On a beautiful Spring morning in Jonesport Maine, Captain Jack Harper of Harper Industries walks into Moby's restaurant for his morning cup of Moby's jo, unsuspecting that it would be the beginning of a life change, not only for him, but for his community and quite possibly the country. Captain Jack had been a man of integrity and honor his entire life; a man of service to his community. Little did he know that his community would be asking him to be a man of service for the entire nation. In the quiet of the morning, as the locals debated politics and listened to the typical rhetoric of the incumbent and presidential contenders, a stranger to the town was sitting in the corner taking it all in. As the locals began talking about what life would be like under a presidency of Captain Jack, the stranger became more intrigued about who this Captain Jack character might be. When the townsmen finally approached Jack, encouraging him to make a run for the presidency, the stranger, Dexter Wyman, chair of the Constitution Party, introduced himself and joined the fray. Jack reluctantly accepted the challenge to run under the Constitution part banner, with the assistance of the entire township. Will Jack finish the race? Will he be shutdown before getting off the starting block? Will he be eliminated permanently by organized, empowered politicians who don't appreciate a newcomer to the field?
Diversity issues and the need to understand, and if necessary, change underlying attitudes has become increasingly important for organizations in the aftermath of domestic and global events. This timely new edition provides a practical approach to dealing with this sensitive and vital issue. From one of the authors of the highly successful Equal Opportunities Handbook, this new edition is updated to include new chapters on facilitating diversity training and the management of black and minority ethnic staff, as well as information on the new Equality and Human Rights Commission. The book provides clear guidelines for dealing with issues including stereotyping, prejudice, racism, sexism, ageism and disability and contains information and advice on appropriate techniques to help bring about attitudinal change.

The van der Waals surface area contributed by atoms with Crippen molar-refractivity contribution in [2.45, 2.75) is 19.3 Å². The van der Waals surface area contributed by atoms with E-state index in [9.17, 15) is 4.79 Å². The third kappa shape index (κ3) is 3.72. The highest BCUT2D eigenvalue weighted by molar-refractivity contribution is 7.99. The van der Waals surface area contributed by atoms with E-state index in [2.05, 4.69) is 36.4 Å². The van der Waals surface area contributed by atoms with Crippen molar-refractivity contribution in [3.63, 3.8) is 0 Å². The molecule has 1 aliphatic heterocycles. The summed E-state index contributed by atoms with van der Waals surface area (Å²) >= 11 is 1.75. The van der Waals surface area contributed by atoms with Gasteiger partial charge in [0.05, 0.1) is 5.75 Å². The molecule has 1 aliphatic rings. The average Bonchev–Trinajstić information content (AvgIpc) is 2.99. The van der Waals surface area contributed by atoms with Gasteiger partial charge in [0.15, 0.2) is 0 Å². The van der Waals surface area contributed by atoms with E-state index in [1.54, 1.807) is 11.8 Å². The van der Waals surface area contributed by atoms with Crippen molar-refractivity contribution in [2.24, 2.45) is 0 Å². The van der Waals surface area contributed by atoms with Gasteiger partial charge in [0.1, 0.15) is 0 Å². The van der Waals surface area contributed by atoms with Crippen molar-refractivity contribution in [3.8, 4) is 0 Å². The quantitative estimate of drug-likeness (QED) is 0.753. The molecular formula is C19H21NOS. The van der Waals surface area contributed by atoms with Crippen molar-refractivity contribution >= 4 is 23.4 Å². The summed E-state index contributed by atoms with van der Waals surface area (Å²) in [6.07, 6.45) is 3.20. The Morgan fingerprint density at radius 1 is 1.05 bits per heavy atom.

Most people assume that all calories are the same - the calories written on the side of a box of cereal directly equate to the amount of energy that is available to our bodies, however this is not the case.'The Thermogenic Diet' explains that all calories aren’t the same and by making changes to the types of food we eat, we can help our bodies burn fat more effectively. The diet is based on the thermogenic effect of food – that is, the heat created in the process of digesting food. As you eat, food must go through a number of steps to break down, become absorbed, and metabolised. Effectively, it is the combustion process that our body undertakes when digesting food, a little like how the engine in your car works. But our bodies are not perfect engines. The energy produced from the combustion of a food is not the same as the amount of energy that is available to our body. This is the concept of ‘metabolisable energy’, or the difference between the energy from the food we eat and the energy left after digestion and metabolism.'The Thermogenic Diet' will show you how to alter your diet to make the most of the thermogenic effect. Recipes, goal setting, detailed charts and graphs, questionnaires, weight loss tips and much more are also included to help set you on your weight loss journey.